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GO Universities in London

Universities in Greater London London as a whole draws in people from all over the country and the world to study in one of the area’s many respected seats of learning.

London’s main university is The University of London [map]. Founded in 1829 the university was the first college outside of Oxford and Cambridge, and the first to admit students regardless of age, race or religion, setting the standard for its international flavour. Today the University has more than 90,000 students at 19 campuses across the capital.

Students who find that their studies bring them to North West London are probably well on their way in their chosen career path as the educational institutions here tend to be focused on one area of study.

The Royal College of Physicians [map]
based near Regents Park is the oldest medical institution in England. As a centre for the profession is not only where physicians go to take medical exams but also has a proactive purpose of promoting high standards in medicine.

The Royal College of Obstetrics & Gynaecologists [map] was established after the Royal College of Physicians when the practices involved in giving birth were recognised as a speciality in their own right. From its creation in 1929 the care of women and children during birth improved and today the Royal College continues to advance the profession.

Creative types head to North London. The London Centre for Fashion Studies [map] (FCFS) attracts students from across the globe to study at the north London campus near Angel tube station. Courses cover all budding fashion professionals need to know in part time courses, degrees and postgraduate study programmes.

Probably the newest educational institution with a campus in the north of the capital is London Metropolitan University [map]. This university was formed in August 2002 when the University of North London and London Guildhall University merged to create an institution flexible enough to offer subjects as diverse as accounting, architecture, psychology, and Caribbean studies.

Although it's the smallest of the regions in England, London has a high concentration of campuses spread across the city and East London plays host to a few of the student centres.

Probably the most prominent university in the east of the capital is the University of East London [map] with campuses in Stratford, Docklands and Barking.

The university brought together a number of local polytechnics to create the University of East London in 1992 and now this university alone has more than 16,000 students studying subjects as diverse as architecture, business and social studies.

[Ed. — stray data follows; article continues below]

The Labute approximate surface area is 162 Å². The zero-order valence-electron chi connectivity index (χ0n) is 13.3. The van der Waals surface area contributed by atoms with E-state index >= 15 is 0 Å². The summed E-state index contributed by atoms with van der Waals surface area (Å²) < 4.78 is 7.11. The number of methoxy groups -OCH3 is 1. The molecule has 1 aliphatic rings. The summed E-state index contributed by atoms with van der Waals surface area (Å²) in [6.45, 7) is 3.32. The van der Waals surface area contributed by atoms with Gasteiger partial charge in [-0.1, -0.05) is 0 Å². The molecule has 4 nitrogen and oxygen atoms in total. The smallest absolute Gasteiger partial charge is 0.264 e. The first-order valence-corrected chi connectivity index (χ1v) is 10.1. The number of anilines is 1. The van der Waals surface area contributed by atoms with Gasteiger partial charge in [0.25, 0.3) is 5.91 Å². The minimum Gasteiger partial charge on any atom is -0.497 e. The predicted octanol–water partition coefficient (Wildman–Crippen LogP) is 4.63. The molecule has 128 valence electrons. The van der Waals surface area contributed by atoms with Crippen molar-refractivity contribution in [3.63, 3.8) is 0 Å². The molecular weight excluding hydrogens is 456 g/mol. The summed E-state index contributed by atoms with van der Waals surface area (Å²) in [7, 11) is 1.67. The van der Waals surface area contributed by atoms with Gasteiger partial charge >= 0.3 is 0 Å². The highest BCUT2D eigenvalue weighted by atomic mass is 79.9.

The south east of London also has some impressive seats of learning. Goldsmiths College [map], New Cross, SE14, has an impressive reputation for offering a range of creative courses. Undergraduates who choose to study here have access to some unusual new course subjects including History and Anthropology, Popular Music Studies, and various qualifications in social work. Postgraduates have access to a range of community and psychology-based courses, as well as qualifications in regeneration and culture.

Holborn College [map], Woolwich Road, Charlton, Greenwich, SE7, is the UK’s most successful independent law school and a leading provider of international education. Undergraduates can choose from a range of courses including several law diplomas, some of which are studied for at the universities sister college in Huddersfield. There’s also the opportunity to study for the New York Bar and International Law MBA.

London City College [map], Royal Waterloo House, Waterloo Road, SE1, is a provider of business qualifications and international management courses. Courses include small business management and neuro-linguistic programming. There’s also the opportunity to study abroad.

One of West London’s most famous learning institutions is Brunel University [map], Uxbridge, UB8. The name of Brunel University has become as well known and respected in engineering circles as the name of Isambard Kingdom Brunel. Both reputations are well deserved, reflecting technical competence, creativity and commitment, which have resulted in important advances in science.

However, today, Brunel University’s influence extends far beyond the fields of engineering, science and technology. A long succession of developments and mergers has brought the University from modest beginnings to a major force on the UK higher education scene.

The first step in the establishment of Brunel University was in 1928, when Middlesex County Council transferred its Junior Technical School, founded in Chiswick in 1910, to Acton in west London. Here it grew rapidly, winning the respect of employers and the local community.

The University of London
University of London, Senate House, Malet Street, London, WC1E 7HU
+44 (0)20 7862 8000

The Royal College of Physicians
The Royal College of Physicians, 11 St Andrews Place, Regent's Park, London, NW1 4LE
020 7935 1174

The Royal College of Obstetrics & Gynaecologists
27 Sussex Place, Regent's Park, London NW1 4RG, UK
+44 (0)20 7772 6200

The London Centre for Fashion Studies
LCFS, Bradley Close, White Lion Street, Islington, London N1 9PF
00 44 (0) 20 7713 1991

London Metropolitan University
London Metropolitan University, 31 Jewry Street, LONDON, EC3N 2EY
General Equiries: +44 (0)20 7320 1000

University of East London
020 8223 3000

Goldsmiths College
Goldsmiths College, New Cross, London, SE14 6NW
020 7919 7171

Holborn College
Holborn College, Woolwich Road, London, SE7 8LN
020 8317 6000

London City College
Royal Waterloo House, 51-55 Waterloo Road, London, SE1 8TX
+44 (0)20 7928 0029

Brunel University
Brunel University, Uxbridge, Middlesex UB8 3PH, United Kingdom
(01895) 274000


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